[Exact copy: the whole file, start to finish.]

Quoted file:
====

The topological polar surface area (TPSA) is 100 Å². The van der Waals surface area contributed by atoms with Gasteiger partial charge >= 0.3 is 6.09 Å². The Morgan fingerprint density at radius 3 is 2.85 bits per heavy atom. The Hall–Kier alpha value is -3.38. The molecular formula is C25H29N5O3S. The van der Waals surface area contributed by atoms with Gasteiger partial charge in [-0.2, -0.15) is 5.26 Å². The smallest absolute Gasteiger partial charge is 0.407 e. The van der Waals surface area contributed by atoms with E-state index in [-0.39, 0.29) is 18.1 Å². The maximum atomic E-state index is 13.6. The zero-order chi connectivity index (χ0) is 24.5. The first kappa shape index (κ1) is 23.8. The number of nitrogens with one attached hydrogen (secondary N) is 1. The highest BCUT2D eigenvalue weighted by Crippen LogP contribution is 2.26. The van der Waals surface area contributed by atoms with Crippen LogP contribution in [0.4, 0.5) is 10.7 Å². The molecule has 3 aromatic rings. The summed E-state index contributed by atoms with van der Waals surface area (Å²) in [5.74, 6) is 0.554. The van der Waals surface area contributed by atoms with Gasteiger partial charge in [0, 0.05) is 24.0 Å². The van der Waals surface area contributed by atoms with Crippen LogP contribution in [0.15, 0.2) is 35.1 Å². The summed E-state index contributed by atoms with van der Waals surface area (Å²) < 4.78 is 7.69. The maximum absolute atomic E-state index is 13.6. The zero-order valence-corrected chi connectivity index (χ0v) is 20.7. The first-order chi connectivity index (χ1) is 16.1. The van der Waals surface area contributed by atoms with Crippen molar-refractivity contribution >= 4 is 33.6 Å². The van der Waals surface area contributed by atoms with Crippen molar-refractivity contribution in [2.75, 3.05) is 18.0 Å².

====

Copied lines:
The topological polar surface area (TPSA) is 100 Å². The van der Waals surface area contributed by atoms with Gasteiger partial charge >= 0.3 is 6.09 Å². The Morgan fingerprint density at radius 3 is 2.85 bits per heavy atom. The Hall–Kier alpha value is -3.38. The molecular formula is C25H29N5O3S. The van der Waals surface area contributed by atoms with Gasteiger partial charge in [-0.2, -0.15) is 5.26 Å². The smallest absolute Gasteiger partial charge is 0.407 e. The van der Waals surface area contributed by atoms with E-state index in [-0.39, 0.29) is 18.1 Å². The maximum atomic E-state index is 13.6. The zero-order chi connectivity index (χ0) is 24.5. The first kappa shape index (κ1) is 23.8. The number of nitrogens with one attached hydrogen (secondary N) is 1. The highest BCUT2D eigenvalue weighted by Crippen LogP contribution is 2.26. The van der Waals surface area contributed by atoms with Crippen LogP contribution in [0.4, 0.5) is 10.7 Å². The molecule has 3 aromatic rings. The summed E-state index contributed by atoms with van der Waals surface area (Å²) in [5.74, 6) is 0.554. The van der Waals surface area contributed by atoms with Gasteiger partial charge in [0, 0.05) is 24.0 Å². The van der Waals surface area contributed by atoms with Crippen LogP contribution in [0.15, 0.2) is 35.1 Å². The summed E-state index contributed by atoms with van der Waals surface area (Å²) < 4.78 is 7.69. The maximum absolute atomic E-state index is 13.6. The zero-order valence-corrected chi connectivity index (χ0v) is 20.7. The first-order chi connectivity index (χ1) is 16.1. The van der Waals surface area contributed by atoms with Crippen molar-refractivity contribution >= 4 is 33.6 Å². The van der Waals surface area contributed by atoms with Crippen molar-refractivity contribution in [2.75, 3.05) is 18.0 Å².